From the Associated Press:
Labor regulators are set to propose sweeping new rules Tuesday that would dramatically speed up the time frame for union elections, a move that could make it easier for struggling unions to organize new members, and cut the time businesses have to mount anti-union campaigns.
A copy of the planned rules, to be announced by the National Labor Relations Board, was obtained by The Associated Press. The proposal is expected to irritate Republicans and business groups who have complained about the board’s pro-labor actions.
Most labor elections currently take place within 45-60 days after a union gathers enough signatures to file a petition, a time many companies use to discourage workers from unionizing. The new plan could cut that time by days or even weeks–depending on the case–by simplifying procedures, deferring litigation and setting shorter deadlines for hearings and filings.
But it does not impose a specific deadline for elections, as many labor leaders had hoped for. Canada, for example, requires such elections to take place in as little as 5 to 10 days.
The plan would “better insure that employees’ votes may be recorded accurately, efficiently and speedily,” said the board’s majority, led 3-1 by Democrats.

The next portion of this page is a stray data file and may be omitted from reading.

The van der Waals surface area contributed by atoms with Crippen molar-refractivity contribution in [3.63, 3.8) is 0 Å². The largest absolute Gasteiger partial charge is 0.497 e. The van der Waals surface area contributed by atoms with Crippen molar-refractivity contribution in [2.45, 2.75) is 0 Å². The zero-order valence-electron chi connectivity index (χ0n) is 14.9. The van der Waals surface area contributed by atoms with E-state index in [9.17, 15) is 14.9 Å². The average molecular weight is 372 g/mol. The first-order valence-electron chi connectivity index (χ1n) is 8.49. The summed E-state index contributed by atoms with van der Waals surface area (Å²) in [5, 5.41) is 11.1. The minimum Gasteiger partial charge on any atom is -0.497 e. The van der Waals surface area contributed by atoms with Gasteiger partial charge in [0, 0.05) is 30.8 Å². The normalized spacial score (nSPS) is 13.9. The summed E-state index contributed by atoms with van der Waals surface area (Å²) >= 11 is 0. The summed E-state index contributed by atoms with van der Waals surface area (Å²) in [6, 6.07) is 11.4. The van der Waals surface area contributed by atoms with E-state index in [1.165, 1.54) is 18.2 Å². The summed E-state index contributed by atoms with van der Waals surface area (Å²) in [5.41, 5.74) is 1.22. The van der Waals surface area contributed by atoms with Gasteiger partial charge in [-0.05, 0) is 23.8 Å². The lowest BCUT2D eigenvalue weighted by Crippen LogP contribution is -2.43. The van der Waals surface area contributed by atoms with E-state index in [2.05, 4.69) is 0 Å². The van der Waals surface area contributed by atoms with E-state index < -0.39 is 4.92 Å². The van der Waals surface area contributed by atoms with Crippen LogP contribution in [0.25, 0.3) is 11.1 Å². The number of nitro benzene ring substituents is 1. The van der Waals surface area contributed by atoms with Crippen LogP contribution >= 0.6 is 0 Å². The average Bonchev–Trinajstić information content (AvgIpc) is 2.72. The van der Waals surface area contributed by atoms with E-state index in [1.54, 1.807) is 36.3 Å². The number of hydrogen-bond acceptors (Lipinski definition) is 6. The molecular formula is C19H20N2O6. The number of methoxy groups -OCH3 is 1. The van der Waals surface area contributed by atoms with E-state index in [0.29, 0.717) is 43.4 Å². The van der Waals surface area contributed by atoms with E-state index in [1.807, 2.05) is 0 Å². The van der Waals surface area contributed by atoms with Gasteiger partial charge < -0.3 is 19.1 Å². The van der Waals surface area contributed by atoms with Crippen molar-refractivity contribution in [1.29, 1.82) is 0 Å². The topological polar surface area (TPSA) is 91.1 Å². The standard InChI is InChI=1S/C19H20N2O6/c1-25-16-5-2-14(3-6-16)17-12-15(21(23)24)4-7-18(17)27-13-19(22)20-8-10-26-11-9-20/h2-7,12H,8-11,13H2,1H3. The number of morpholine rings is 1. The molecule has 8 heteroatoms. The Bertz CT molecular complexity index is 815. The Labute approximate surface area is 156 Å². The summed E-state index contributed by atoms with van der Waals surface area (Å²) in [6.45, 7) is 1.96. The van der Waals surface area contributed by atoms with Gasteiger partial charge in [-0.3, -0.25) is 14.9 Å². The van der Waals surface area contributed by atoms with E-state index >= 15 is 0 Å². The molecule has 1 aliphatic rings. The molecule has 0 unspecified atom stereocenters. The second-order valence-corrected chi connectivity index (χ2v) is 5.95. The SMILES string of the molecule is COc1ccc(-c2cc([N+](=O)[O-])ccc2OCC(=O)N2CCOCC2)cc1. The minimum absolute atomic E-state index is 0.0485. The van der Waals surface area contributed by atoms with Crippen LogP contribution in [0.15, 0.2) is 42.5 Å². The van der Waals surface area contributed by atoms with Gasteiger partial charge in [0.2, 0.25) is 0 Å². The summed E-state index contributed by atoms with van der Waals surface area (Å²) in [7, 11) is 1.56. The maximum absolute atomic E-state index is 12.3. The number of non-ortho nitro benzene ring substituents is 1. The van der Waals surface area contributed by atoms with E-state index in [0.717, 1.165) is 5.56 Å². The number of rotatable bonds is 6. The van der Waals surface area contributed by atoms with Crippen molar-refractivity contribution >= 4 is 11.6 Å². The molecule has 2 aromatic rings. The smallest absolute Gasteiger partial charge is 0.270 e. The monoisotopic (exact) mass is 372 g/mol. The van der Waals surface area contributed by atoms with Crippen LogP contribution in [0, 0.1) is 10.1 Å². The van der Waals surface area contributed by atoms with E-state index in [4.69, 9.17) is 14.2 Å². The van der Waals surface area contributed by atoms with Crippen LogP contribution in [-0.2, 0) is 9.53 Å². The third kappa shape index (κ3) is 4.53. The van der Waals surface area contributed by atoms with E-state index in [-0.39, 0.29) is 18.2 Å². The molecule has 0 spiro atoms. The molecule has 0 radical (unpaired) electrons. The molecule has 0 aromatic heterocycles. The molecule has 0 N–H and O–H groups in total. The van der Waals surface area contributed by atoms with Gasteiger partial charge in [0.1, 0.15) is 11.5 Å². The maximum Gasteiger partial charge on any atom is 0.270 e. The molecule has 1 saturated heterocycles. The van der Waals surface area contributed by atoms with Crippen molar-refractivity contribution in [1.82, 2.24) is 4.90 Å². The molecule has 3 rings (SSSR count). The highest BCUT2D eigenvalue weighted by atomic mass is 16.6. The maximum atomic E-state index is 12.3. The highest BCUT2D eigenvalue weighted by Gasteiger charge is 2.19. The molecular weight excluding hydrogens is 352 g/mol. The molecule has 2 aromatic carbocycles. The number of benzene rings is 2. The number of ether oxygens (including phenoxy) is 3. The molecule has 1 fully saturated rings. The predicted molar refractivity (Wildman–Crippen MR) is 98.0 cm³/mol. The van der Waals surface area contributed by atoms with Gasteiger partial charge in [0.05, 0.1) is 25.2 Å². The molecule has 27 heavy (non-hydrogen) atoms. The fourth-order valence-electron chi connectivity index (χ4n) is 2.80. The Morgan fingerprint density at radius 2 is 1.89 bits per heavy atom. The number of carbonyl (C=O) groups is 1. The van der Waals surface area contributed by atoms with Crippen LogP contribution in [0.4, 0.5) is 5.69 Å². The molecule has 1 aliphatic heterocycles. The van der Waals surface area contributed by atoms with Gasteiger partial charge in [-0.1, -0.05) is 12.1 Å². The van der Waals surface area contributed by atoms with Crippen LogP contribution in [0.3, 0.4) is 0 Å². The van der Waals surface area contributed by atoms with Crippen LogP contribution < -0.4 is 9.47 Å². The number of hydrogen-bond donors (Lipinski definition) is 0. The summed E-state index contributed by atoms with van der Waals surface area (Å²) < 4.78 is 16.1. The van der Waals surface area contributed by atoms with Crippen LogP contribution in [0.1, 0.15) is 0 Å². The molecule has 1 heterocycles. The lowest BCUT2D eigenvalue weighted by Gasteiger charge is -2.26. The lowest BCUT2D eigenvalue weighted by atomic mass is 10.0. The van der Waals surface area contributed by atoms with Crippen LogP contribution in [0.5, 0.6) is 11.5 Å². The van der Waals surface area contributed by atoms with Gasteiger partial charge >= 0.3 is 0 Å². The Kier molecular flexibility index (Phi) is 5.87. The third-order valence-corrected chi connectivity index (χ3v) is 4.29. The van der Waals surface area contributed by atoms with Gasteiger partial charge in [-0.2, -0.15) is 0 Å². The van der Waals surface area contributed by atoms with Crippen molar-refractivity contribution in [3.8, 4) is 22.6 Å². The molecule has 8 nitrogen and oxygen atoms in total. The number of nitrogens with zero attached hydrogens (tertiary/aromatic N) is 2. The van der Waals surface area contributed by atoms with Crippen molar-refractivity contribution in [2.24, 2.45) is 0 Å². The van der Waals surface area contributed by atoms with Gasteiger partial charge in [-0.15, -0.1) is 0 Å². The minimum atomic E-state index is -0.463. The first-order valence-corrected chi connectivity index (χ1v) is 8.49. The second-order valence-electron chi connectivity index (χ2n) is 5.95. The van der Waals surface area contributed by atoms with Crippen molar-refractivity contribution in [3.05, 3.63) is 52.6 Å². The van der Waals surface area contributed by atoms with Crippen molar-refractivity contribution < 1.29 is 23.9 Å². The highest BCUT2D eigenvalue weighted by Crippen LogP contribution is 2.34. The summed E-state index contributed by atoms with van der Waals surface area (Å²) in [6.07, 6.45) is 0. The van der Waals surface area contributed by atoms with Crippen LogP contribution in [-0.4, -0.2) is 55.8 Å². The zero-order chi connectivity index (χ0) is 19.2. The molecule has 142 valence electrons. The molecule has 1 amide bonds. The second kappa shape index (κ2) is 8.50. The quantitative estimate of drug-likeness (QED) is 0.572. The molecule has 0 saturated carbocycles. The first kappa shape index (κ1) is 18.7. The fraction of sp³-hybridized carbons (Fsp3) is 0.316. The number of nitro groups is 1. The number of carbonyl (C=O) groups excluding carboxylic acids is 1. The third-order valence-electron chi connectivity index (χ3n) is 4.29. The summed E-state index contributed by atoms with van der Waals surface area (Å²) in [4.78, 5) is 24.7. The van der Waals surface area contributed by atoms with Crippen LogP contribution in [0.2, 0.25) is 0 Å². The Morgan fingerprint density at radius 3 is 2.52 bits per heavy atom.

Passage would be a victory for labor unions that have long complained about employers using procedural delays and litigation to hold up elections and intimidate workers. Some employers hire so-called “union busting” consulting firms to produce videotapes, draft talking points or create brochures to deter unionizing.
Lynn Rhinehart, general counsel of the AFL-CIO, has called current union election procedures “a very cumbersome process that gets bogged down in litigation.”
“If the board is going to try to address some of the reasons for delay in the election process, that would be a positive thing,” she said in an interview before the proposed rule was announced. “Delay in the process has been a perennial problem.”
The board’s lone Republican, Brian Hayes, issued a vigorous dissent, saying the proposal would result in the type of “quickie elections” union leaders have long sought. Hayes claimed elections could be held in as little as 10 to 21 days from the filing of a petition, giving employers less of a chance to make their case.
“Make no mistake, the principal purpose for this radical manipulation of our election process is to minimize or, rather, to effectively eviscerate an employer’s legitimate opportunity to express its views about collective bargaining,” Hayes wrote.
Read the whole thing here.